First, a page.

The other Queen of the Fleet still out there and currently without a secure home is the former CGC FIR (WLM-212). FIR was QOTF from 1988 until her decommissioning on Oct. 1, 1991, when she turned the title over to STORIS. Decommissioned after exactly 51 years of service, FIR was kept in the Seattle area until 1997 when she was sent into storage at the Suisun Bay Reserve Fleet at Benicia, CA. She was rafted alongside IRIS, PLANETREE and BASSWOOD. (BASSWOOD was scrapped in 2012, STORIS came in to the SBRF in 2007 and was dragged off for scrap in late 2013 and IRIS and PLANETREE are still languishing at the SBRF…)
FIR was transferred in 2002 to a museum in Rio Vista, CA. Then in 2008, she was sold to her current owner, Curt Lind, of Richmond, CA. For a time, FIR was kept at Pier 38 in San Francisco, but the city condemned the pier and forced FIR off the moorings.
FIR was moved under her own power to a marina near Stockton, where she is located today. FIR is currently supposed to be located the Little Potato Slough. Coordinates are 38.058145, -121.500601.
Mr. Lind has had the ship up for sale since at least 2013. Asking price was as high as $360,000 but is now $199,500 with offers considered. Norpac Yacht and Ship Brokers in Richmond, CA is the listing broker at www.norcalyachts.com.
The MDEs and SSDGs ran three years ago as she was moved from San Francisco.
FIR is supposed to be in physically good shape and mechanically sound. Cosmetically, she is in desperate need of paint and will have to be hauled out for bottom cleaning, painting, seal, bearing and propeller maintenance and new zincs. There are some internal modifications that were made to her that would have to be corrected to put her back into CG spec. Many removed parts were saved.
I know of at least one museum group interested in FIR as a potential acquisition for preservation and I have had several exchanges with the broker to ask questions about the ship. It’s my understanding that the broker receives inquiries about FIR “constantly” as described by the salesman, but that no offers have been received yet. Hopefully the group interested in her can get their funding together in time to secure the ship before something bad happens to her.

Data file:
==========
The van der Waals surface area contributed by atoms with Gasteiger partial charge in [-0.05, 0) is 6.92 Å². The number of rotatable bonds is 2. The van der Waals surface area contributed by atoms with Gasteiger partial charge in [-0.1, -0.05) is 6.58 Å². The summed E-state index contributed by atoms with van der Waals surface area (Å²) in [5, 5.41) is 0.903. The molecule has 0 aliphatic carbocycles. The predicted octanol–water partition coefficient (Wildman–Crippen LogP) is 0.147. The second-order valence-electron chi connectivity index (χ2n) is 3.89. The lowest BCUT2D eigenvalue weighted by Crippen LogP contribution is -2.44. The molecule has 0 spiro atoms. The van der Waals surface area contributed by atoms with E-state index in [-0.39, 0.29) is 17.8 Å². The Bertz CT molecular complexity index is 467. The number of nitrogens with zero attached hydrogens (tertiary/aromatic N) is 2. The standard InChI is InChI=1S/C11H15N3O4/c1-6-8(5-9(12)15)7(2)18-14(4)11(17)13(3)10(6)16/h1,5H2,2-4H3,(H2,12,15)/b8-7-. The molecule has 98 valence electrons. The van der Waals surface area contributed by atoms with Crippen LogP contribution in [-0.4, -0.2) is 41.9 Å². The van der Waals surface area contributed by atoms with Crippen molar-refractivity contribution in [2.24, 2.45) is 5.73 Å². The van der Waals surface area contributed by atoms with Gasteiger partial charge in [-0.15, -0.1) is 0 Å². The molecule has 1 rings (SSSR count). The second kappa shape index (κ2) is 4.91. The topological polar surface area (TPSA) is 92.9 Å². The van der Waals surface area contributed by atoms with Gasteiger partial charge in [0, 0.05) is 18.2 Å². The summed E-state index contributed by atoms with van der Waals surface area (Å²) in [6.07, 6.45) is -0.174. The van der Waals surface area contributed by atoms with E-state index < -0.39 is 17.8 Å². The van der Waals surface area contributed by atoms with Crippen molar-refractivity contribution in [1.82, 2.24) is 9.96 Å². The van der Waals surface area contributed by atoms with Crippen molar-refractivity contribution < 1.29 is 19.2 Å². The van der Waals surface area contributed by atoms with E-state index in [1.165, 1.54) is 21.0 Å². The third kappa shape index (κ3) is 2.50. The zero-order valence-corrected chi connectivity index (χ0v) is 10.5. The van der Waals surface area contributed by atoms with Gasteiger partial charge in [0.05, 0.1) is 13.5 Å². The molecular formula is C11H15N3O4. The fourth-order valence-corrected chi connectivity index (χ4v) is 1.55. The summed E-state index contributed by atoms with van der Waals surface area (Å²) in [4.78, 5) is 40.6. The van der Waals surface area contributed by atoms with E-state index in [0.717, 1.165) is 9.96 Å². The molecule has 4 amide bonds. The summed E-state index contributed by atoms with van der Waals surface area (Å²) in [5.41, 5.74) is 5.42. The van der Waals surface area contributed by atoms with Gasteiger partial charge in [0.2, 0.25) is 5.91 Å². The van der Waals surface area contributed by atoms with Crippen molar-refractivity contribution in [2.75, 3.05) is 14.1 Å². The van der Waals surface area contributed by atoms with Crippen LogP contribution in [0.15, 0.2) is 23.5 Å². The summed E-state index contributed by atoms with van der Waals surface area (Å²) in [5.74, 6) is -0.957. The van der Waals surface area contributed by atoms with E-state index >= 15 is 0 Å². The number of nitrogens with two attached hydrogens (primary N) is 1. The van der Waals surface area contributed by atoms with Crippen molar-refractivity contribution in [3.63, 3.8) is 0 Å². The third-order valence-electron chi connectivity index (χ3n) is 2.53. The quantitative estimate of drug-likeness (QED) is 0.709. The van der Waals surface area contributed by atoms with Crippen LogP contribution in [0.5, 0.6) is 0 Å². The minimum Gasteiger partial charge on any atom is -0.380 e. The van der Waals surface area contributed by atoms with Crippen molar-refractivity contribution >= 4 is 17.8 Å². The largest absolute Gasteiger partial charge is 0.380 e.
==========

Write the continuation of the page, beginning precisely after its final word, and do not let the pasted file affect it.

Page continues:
There are only the three total Lighthouse Tenders of different classes across the country with FIR on the West Coast, MAPLE here on the Great Lakes in Milwaukee and LILAC in New York. MAPLE is torn apart and in primer, the victim of a stalled “restoration project.” LILAC meanwhile, is still steam and would require a major infusion of capital to restore to operation. Meanwhile, she is a static museum at Pier 25 in Tribeca. www.lilacpreservationproject.org
Preserving FIR would be a pretty important thing to do. She is designated as a National Historic Landmark, the highest historic designation level in the U.S.
More about FIR and her history here in the Historic American Engineering Record for the ship: https://www.uscg.mil/history/webcutters/NPS_Fir_HAER_Report.pdf
I suspect that the Coast Guard’s problems in finding a secure home for FIR over several years combined with the sale of the ship by the museum after the five-year maintenance clause in the donation agreement was a contributing factor in our difficulty in securing a donation for STORIS. With all of the other CG cutter museums floundering all over the country (BRAMBLE- Port Huron, MI; SUNDEW- Duluth, MN; ACACIA- Chicago and Manistee, MI; MACKINAW in Mackinaw City, MI; TAMAROA in Virginia, etc.), the CG and GSA were reluctant to donate STORIS and this may have contributed to scrapping STO instead. It’s speculation, but pretty well-educated speculation with all the documentation we have reviewed.
So now, hopefully the interest in FIR can be carried through to see her preserved. When I know anything, I’ll pass it along.